Kallias Jeridar

A close descendent of Mallion, a god of chaos, Kallias can change any metal substance into gold. This ability empowered him to take the throne at a young age when his father died.

Unfortunately, Kallias’s useful ability is now an obsession. No matter how much gold Kallias acquires, he wants more. Since he took the throne, Darzia has become the wealthiest nation in the world, but drained of important natural resources.

Kallias Sketch

Story excerpt
(bonus content set before the visual novel)

A wiry young man sat alone in large room of stone next to a table piled with gold. He was sixteen years old, and the bejeweled crown upon his head had been so recently placed that his mop of short, candy yellow hair still struggled to hold it upright.

Kallias tapped his fingers upon the table, causing the gold coins on top of it to jingle incessantly. He didn’t mind the sound. In fact, he found it reassuring, and he needed all the reassurance he could get right now. He liked every physical indication of the gold piled in front of him, especially the bright golden glow it cast throughout the dull room of stone, or the sparkles that ignited where beams of sunlight from the window struck the coins directly. He formed a rhythm with the tapping of his fingers and the jingle of the coins, then started to hum a little melody with it.

When the door of his room opened, the melody died in Kallias’s throat with a whimper. His fingers stopped tapping and his body stiffened like a block of stone. His big amber eyes stared at the swinging entrance until the pupils widened into gaping black holes. He watched and waited, his tense body unable to move except to tremble, as a dark figure slipped through the opening.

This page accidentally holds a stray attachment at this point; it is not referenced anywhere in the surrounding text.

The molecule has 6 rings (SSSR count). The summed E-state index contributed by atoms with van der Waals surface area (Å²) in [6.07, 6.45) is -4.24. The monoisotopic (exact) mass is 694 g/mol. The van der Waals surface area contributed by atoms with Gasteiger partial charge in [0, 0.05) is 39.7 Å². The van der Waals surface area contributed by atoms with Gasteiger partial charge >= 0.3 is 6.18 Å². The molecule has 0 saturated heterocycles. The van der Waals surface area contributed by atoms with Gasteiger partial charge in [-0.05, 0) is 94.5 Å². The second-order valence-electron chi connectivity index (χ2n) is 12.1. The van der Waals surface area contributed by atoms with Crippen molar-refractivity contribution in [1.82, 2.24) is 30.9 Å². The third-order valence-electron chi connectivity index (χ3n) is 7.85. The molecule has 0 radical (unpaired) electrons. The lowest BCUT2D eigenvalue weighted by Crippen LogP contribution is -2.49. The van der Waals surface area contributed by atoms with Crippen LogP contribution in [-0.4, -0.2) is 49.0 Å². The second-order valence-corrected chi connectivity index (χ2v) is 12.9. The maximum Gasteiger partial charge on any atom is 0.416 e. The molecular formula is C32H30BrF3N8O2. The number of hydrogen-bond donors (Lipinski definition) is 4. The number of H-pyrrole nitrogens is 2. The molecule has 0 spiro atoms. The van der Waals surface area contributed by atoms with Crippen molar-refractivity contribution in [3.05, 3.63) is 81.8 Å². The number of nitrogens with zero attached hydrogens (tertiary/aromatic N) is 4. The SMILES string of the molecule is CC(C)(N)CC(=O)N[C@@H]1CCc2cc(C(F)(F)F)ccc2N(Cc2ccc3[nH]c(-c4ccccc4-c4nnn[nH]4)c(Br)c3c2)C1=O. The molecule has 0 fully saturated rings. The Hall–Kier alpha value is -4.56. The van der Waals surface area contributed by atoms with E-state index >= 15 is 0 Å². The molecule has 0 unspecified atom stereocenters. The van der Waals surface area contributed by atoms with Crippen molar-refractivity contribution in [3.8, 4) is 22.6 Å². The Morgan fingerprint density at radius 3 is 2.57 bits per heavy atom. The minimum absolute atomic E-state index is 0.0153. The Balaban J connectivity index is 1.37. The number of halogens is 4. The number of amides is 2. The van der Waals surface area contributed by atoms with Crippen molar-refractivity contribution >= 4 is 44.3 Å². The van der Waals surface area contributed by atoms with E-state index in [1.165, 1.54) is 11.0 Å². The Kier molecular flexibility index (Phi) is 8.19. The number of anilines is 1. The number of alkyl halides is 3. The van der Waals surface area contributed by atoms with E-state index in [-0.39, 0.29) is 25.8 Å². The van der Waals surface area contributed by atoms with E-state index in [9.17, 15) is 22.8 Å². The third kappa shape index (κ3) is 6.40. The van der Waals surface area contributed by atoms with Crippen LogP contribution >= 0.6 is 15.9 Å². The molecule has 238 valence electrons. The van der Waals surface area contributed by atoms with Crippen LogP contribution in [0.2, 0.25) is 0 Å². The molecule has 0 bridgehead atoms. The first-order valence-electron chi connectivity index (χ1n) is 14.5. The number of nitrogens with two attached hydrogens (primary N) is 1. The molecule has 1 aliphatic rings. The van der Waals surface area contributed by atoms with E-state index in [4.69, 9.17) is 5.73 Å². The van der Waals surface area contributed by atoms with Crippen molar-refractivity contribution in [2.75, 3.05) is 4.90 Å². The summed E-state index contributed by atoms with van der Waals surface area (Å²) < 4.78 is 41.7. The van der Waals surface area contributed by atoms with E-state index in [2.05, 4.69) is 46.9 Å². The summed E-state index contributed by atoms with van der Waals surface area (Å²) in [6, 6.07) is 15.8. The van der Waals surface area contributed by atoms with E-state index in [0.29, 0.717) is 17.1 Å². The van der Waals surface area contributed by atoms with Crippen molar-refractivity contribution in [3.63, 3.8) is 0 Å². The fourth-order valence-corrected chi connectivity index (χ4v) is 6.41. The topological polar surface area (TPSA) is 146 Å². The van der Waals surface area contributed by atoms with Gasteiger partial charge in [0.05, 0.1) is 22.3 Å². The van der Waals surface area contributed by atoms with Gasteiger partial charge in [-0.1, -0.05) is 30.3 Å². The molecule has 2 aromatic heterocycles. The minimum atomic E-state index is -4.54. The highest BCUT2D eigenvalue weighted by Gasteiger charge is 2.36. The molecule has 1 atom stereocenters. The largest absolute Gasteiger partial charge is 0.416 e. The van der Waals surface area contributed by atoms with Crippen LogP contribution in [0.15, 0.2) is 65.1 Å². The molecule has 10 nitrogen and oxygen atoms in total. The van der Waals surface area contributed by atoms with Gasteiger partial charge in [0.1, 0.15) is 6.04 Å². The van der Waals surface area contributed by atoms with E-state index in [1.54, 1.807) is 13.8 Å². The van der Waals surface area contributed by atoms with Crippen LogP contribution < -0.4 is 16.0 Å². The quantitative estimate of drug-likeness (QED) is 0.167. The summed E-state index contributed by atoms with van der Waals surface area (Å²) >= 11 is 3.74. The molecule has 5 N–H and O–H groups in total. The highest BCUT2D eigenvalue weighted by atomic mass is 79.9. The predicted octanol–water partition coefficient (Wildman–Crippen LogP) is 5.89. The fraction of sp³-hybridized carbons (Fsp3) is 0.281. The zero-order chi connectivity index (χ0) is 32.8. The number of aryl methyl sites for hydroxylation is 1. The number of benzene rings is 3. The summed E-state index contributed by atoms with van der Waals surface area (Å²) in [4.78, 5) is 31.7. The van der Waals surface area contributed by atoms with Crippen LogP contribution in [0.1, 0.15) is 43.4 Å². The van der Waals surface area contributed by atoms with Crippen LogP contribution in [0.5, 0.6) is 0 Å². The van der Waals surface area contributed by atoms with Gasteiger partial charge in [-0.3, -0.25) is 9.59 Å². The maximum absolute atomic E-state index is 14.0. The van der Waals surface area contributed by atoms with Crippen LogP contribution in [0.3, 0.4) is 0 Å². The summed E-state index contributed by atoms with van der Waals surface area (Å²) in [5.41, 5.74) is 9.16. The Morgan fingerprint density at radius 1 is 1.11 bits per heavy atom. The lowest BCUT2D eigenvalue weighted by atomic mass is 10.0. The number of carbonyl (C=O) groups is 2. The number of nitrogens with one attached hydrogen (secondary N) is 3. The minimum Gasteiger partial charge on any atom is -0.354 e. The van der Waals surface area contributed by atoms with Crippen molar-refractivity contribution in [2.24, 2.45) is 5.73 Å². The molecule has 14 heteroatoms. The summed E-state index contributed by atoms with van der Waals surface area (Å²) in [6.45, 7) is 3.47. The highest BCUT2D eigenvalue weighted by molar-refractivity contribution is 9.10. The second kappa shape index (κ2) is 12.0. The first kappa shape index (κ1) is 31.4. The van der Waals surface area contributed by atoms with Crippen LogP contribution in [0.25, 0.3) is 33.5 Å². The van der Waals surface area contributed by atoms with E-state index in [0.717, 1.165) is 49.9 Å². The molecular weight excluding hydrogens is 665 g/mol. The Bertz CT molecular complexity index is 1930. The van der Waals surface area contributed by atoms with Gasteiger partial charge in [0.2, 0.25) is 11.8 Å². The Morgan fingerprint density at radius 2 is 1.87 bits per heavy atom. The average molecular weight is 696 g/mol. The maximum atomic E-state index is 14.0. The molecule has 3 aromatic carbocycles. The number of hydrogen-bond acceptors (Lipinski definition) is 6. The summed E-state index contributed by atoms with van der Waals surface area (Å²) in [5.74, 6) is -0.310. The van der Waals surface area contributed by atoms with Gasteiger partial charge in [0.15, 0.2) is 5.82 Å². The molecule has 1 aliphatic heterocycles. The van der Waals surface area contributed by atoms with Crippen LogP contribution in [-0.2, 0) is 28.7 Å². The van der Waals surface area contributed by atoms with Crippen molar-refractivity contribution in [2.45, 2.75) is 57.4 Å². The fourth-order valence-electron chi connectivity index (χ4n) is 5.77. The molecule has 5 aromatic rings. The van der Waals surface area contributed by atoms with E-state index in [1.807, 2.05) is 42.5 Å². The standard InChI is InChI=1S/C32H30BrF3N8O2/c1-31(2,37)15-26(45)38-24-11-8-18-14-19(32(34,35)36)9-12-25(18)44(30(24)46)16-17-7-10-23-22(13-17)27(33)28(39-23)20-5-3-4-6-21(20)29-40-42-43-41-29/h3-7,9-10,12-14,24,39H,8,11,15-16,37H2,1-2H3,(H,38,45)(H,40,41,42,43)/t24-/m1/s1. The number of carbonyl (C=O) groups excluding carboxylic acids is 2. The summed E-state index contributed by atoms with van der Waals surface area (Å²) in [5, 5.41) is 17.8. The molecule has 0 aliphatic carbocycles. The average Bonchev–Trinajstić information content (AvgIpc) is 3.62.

The man before Kallias was tall and slender, and he seemed to move more gracefully than his own shadow. A long hooded cloak hung from his shoulders, covering most of his body in undulating swaths of black fabric. His soft leather boots barely whispered as he walked across the stones, and as his cloak billowed around him like wings unfolding, Kallias wondered if the stranger secretly flew. Then, just as quietly, he came to a stop in the middle of the room. His hands reached up—two appendages of pale, skeletal white flesh against the dark clothing—and grabbed the edge of his hood.

Kallias struggled to keep breathing as he watched the hood fall back. The shadows retreated to reveal a long, gaunt face with an ashy white complexion. Most startling against his pale skin was his deep black hair which flowed past his shoulders, and eye sockets so dark that Kallias suspected the use of powder to accentuate their sunken appearance. Little emphasis needed to be added to such eyes, however, the irises of which peered forward with sizzling red brilliance.

Just as Kallias began to wonder if he would ever overcome his awe in time to welcome his guest, the Wolven flinched and recoiled, reaching up to cover his eyes.

“Belazar’s blazes,” hissed the stranger. The god of wrath’s name, when spoken aloud, sent chills down Kallias’s body. “That gold is going to blind me.”

“Oh… you don’t like gold?” Kallias’s heart fell to his stomach. Goldons were his only leverage with a man like this. If the Wolven did not want them…

“I like goldons well enough,” grumbled the assassin. “But I prefer them in storage.”

“Ah, yes, of course.” At long last, Kallias found the strength to rise from his seat. He rushed to a window and grabbed the curtains, yanking them across the aperture. Darkness poured over the gold, extinguishing the lustrous glow from the room. Kallias sighed at the loss. But when he saw the Wolven relax, he decided the gesture had been worth it.

“So… you’re Xavier?” asked Kallias at last. “A Wolven assassin?”

The Wolven answered with a nod, so small it was almost imperceptible. But then he tilted his head and narrowed his red eyes at Kallias. “And you’re the new king?”

Kallias puffed up a little, feeling a surge of pride feed his confidence. In this Wolven’s presence, he had almost forgotten his own authority. When he lifted his head, the weight of his golden crown seemed to increase. “Obviously.”